Flashback Friday: The First Time We Had the “Talk”

Posted on November 12th, 2010

It’s Flashback Friday, so here’s another oldie, but hopefully a goodie. This one is the first time I ever had the “talk” with Junior. We’ve had the “talk” many, many more times since then, but this is my favorite instance. Because, you know, it doesn’t include the message I give him today–which is “ain’t no love without a glove.” Teenagers. gotta love ‘em, because you can’t kill ‘em.

As a parent, you know that you are going to get certain questions asked of you. Someday your teenager will come in the door and ask questions like “Dad, would you be mad if I totaled the car?” Or,  “Did the teacher give me an F because I’m fantastic?” Parents, for the most part, are completely prepared for those questions.

But the big Kahuna of all is “Where do babies come from?” This question can strike terror in the heart of even the bravest parent. There are parents who can scale mountains, fight wars, and arrest bad guys and these parents cannot tell their children where babies come from.

Of course, I was determined not to be one of those parents. And I was definitely determined not to give the same explanation my mother gave me. Let’s put it this way, if it really happened the way my mom said it did, the human race would be extinct.

So I rehearsed age appropriate responses, fully prepared for the day that Junior decided to ask me about babies. I had answers for every age—from youngest “a mommy and a daddy fall in love and decide to have a baby” to older “a mommy and a daddy fall in love and decide to have a baby” and even older “first there’s a bird, then a bee comes along…” As you can see, I was prepared.

And then it happened.

Junior was watching “How the Grinch Stole Christmas.” There is a scene where a bunch of little Who babies are being delivered to Who Mommies and Daddies. They fly in on cradles attached to umbrellas. During this scene, Junior turned to me and said “Mom, babies don’t come with umbrellas, do they?”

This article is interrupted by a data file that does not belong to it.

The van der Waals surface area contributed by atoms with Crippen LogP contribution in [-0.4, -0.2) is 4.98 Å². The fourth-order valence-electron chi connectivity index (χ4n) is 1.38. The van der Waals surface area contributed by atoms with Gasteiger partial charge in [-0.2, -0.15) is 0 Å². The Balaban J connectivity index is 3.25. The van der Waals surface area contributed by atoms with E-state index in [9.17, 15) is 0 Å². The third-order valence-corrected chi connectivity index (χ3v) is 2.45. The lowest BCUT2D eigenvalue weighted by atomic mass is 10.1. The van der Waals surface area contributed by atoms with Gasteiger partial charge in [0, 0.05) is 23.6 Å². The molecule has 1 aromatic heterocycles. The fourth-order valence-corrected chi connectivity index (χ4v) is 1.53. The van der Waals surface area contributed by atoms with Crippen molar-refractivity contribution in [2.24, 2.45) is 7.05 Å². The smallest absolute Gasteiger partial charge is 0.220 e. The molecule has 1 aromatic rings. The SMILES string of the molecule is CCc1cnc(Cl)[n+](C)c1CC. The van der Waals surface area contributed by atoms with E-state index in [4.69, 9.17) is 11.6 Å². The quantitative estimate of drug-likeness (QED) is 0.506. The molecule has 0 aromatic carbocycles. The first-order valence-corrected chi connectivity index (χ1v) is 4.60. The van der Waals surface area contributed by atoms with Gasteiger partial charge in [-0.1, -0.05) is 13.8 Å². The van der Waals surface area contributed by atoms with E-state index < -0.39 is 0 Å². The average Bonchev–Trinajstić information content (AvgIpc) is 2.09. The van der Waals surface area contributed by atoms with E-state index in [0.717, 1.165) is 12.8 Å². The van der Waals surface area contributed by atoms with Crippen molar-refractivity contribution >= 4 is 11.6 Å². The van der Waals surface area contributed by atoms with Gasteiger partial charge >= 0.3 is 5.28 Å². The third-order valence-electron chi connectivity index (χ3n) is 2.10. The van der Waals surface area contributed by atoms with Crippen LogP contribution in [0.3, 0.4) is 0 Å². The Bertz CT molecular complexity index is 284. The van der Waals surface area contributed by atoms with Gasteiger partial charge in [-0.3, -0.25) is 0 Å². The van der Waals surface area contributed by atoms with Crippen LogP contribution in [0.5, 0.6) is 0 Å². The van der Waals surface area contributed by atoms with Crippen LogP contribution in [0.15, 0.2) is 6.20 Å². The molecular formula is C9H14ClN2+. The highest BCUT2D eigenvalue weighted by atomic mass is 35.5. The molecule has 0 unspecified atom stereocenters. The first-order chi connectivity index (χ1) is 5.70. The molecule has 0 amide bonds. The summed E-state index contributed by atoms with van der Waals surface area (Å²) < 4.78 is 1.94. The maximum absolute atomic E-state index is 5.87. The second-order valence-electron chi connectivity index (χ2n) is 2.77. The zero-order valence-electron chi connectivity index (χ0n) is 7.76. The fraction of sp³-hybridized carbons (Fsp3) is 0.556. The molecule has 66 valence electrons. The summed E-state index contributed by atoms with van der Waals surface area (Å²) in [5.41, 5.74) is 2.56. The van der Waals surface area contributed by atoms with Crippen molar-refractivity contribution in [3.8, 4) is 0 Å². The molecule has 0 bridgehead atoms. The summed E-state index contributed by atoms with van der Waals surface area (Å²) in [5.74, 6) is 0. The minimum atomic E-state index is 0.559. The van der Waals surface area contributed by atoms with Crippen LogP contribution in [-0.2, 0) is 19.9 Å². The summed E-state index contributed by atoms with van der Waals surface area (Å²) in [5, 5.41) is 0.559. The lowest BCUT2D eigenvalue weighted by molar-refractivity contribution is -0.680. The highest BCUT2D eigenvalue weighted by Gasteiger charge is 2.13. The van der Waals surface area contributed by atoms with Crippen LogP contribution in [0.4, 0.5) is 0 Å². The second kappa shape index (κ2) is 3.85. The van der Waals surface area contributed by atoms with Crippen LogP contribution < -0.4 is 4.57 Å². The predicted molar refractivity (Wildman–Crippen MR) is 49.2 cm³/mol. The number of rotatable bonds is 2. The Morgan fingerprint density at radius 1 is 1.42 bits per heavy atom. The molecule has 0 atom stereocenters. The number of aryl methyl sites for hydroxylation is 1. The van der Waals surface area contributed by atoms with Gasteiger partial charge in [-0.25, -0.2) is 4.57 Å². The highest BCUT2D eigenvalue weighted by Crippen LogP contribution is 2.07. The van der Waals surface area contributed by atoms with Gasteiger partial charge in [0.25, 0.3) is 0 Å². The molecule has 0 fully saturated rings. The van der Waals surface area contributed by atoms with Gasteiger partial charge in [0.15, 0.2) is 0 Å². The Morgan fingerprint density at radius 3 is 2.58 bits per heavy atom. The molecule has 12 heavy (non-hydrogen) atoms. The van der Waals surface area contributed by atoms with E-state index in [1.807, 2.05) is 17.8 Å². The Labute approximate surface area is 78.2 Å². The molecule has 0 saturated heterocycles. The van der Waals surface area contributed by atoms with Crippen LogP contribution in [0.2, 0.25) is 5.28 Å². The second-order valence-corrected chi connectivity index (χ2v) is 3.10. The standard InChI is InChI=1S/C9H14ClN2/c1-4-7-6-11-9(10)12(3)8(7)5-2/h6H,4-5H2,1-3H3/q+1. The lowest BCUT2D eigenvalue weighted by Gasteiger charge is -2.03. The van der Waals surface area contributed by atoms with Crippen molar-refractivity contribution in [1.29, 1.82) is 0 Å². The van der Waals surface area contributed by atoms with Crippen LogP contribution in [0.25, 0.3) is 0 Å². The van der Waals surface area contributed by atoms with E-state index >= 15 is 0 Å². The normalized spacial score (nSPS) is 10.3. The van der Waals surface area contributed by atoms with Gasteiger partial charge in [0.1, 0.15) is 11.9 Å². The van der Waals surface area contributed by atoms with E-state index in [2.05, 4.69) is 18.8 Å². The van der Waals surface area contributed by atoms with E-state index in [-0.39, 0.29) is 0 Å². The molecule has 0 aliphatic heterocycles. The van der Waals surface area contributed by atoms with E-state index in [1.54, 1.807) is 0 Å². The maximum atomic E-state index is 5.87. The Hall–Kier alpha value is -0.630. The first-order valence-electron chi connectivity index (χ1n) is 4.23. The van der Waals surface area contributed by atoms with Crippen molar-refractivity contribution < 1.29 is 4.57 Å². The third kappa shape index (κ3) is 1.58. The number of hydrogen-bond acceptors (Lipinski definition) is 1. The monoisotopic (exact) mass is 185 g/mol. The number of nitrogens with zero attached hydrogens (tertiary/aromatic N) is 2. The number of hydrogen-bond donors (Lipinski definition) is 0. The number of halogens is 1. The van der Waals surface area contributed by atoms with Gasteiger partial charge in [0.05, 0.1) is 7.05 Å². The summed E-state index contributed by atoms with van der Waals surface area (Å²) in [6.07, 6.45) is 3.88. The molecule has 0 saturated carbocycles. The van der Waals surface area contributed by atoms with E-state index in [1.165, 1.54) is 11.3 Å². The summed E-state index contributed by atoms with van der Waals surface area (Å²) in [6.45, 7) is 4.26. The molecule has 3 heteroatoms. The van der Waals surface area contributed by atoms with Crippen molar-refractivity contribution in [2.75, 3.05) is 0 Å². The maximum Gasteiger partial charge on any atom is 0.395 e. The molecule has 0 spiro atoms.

Well, of course I, being Mrs. Prepared Mom said, “I think only Who babies come with umbrellas.” I smiled, patted him on the head and started to leave the room. I was stopped by the question, the one I had prepared so intently for, the big Kahuna. Junior looked at me with big brown eyes and said, “Mom, where do our kind of babies come from?”

And I froze. Oh, I tried to get some words out. I managed a couple of “uhs” and an “um” or two. But the reality is, I froze. All my age appropriate explanations went sailing through my head, leaving me totally and completely blank. I didn’t know how much information to give him. What parts should I leave out? What parts should I leave in? What did he really want to know? As I panicked, Junior was still sitting on the floor, waiting for me to answer. So I said again, “Well, I think only Who babies arrive with umbrellas.”

Junior looked at me as if I had gone crazy. Then he said, “okay.” And he turned back to the TV. I took several deep breaths into a paper bag, told myself that I was an idiot, and planned to answer that question better the next time Junior asked.

Which hopefully would be when Harry was home.

But a few minutes later, I panicked again. I mean, what was Junior thinking after my non-explanation? That Who babies arrived via umbrella delivery and human babies arrived via FedEx?